Classifying your cancer
Pathology tests help to determine the cancer stage and grade — classifications that are essential to choosing the most effective cancer treatment and predicting how the disease will progress.
Your cancer specialists determine how to treat your cancer and how far your cancer has spread through staging. It takes into account the primary (original) tumor size, number of tumors and whether it has metastasized, or spread to the lymph nodes or distant parts of the body. Staging is based on the pathology report, physical exam, biopsies and imaging tests. Generally, a lower stage indicates a better prognosis (the likely outcome or course of a disease; the chance of a full recovery or recurrence).
Defining the stages
Adrenal cancer is staged and treated based on the size of the tumor and how far the cancer has spread. The following stages are used to describe adrenal cancer:
- Stage 1: In stage 1, the tumor is 5 centimeters or smaller and is found only in the adrenal gland.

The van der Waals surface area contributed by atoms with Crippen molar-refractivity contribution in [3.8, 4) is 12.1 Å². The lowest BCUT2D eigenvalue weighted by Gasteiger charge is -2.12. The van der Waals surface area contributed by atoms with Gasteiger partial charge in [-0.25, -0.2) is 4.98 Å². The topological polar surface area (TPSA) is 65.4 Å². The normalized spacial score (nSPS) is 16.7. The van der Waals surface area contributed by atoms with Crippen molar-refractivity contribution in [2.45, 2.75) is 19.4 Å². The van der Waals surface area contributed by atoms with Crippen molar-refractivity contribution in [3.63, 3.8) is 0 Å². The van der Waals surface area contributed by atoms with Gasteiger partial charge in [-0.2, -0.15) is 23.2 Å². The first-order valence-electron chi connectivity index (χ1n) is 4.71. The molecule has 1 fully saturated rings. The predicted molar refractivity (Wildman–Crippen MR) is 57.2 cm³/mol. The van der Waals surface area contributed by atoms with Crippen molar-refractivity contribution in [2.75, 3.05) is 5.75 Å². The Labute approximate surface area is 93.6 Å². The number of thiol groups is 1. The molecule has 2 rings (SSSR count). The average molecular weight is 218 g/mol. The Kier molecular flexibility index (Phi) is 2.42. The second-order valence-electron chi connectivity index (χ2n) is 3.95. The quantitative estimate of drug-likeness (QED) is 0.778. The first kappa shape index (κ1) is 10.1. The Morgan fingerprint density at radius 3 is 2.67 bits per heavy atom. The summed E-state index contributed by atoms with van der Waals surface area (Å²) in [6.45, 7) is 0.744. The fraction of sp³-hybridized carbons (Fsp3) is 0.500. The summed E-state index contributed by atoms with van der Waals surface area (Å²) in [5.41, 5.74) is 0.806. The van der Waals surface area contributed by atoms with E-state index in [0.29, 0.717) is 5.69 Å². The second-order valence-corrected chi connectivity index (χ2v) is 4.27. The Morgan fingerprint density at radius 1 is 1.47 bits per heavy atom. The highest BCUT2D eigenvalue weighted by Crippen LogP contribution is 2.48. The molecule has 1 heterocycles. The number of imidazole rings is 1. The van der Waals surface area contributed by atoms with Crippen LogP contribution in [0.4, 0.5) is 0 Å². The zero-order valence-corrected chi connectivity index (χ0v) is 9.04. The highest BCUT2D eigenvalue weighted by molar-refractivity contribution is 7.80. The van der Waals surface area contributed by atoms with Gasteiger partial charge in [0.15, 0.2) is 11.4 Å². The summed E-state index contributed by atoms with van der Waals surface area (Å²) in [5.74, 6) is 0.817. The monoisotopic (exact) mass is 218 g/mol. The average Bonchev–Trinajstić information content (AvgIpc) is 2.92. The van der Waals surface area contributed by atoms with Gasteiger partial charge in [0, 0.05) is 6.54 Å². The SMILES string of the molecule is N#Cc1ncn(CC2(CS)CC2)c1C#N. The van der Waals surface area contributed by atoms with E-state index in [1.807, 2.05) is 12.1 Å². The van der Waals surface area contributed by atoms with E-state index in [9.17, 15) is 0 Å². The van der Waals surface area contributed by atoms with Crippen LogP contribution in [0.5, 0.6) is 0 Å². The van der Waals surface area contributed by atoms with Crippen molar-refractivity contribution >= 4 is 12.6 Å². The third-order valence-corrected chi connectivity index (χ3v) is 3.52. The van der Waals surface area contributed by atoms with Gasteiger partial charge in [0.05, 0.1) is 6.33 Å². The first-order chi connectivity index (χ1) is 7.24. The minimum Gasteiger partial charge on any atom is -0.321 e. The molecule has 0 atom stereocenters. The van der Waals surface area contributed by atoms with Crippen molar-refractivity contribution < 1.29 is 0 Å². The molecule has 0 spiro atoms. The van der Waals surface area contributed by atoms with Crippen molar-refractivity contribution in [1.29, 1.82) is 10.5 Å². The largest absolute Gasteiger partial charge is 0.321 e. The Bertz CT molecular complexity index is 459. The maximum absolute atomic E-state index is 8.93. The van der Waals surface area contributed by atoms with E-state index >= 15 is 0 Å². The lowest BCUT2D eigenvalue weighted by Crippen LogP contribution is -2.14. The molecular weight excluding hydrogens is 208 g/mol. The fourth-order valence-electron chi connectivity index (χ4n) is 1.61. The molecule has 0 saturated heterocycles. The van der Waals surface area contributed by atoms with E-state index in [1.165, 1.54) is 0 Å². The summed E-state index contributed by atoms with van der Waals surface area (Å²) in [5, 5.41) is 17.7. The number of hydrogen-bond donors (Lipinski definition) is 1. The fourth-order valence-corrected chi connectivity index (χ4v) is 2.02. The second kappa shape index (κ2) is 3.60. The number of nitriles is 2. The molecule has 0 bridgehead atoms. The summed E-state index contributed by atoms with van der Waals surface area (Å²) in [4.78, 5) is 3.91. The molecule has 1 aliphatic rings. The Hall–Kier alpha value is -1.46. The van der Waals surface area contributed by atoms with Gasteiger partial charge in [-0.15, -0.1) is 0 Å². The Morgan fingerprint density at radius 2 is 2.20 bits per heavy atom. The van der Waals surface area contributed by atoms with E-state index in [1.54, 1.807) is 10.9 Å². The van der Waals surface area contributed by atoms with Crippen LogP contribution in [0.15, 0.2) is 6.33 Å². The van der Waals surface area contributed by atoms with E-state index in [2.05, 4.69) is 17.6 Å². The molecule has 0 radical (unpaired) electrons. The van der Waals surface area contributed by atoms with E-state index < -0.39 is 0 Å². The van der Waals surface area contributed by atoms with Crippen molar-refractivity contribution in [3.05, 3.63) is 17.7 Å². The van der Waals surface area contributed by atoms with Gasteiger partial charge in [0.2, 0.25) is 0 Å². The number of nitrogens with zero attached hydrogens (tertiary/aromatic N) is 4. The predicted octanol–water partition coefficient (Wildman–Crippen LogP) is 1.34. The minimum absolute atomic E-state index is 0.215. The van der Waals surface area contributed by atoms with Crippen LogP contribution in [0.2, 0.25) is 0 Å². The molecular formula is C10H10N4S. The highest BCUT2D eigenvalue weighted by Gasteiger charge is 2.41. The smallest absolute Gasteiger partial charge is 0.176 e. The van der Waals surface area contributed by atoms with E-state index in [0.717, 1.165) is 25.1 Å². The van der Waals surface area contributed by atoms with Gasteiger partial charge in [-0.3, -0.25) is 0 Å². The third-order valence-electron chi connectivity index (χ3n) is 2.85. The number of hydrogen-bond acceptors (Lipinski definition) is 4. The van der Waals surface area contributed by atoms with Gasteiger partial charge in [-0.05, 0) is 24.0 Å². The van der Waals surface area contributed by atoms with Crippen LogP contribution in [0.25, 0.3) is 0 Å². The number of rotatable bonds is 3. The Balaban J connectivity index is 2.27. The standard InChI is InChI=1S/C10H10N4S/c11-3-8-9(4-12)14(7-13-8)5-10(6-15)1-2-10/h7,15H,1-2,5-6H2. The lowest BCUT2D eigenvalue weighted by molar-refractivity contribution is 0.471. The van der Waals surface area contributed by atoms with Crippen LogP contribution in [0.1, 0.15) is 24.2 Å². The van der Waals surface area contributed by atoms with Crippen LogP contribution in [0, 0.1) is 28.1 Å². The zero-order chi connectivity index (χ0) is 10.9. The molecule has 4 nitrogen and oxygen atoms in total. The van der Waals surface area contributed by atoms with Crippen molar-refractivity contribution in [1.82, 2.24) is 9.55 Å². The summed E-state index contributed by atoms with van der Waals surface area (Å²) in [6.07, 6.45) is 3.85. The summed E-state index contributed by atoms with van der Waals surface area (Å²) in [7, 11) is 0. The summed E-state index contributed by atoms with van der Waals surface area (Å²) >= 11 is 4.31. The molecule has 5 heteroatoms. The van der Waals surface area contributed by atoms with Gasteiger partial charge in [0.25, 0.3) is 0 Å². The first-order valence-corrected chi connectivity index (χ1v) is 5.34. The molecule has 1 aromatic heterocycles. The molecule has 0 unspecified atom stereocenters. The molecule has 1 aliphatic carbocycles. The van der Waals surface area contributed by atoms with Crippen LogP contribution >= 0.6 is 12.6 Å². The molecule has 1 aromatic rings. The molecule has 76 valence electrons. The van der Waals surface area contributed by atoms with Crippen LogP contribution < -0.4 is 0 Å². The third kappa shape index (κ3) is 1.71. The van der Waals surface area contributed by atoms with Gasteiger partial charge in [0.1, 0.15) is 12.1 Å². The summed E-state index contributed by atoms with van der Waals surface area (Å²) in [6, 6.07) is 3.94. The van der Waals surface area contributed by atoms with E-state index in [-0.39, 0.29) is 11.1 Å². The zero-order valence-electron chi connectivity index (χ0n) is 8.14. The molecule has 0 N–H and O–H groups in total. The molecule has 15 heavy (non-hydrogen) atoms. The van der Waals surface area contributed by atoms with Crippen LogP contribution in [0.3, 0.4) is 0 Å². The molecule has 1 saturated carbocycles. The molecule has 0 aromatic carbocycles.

- Stage 2: In stage 2, the tumor is larger than 5 centimeters and is found only in the adrenal gland.
- Stage 3: In stage 3, the tumor can be any size and may have spread to fat or lymph nodes near the adrenal gland.
- Stage 4: In stage 4, the tumor can be any size and has spread:
- To fat or organs, and to lymph nodes near the adrenal gland
- To other parts of the body. Adrenocortical carcinoma, which is a rare cancer that forms in the outer layer of tissue of the adrenal gland, commonly spreads to the lung, liver, bones, and peritoneum (the tissue that lines the abdominal wall and covers most of the organs in the abdomen).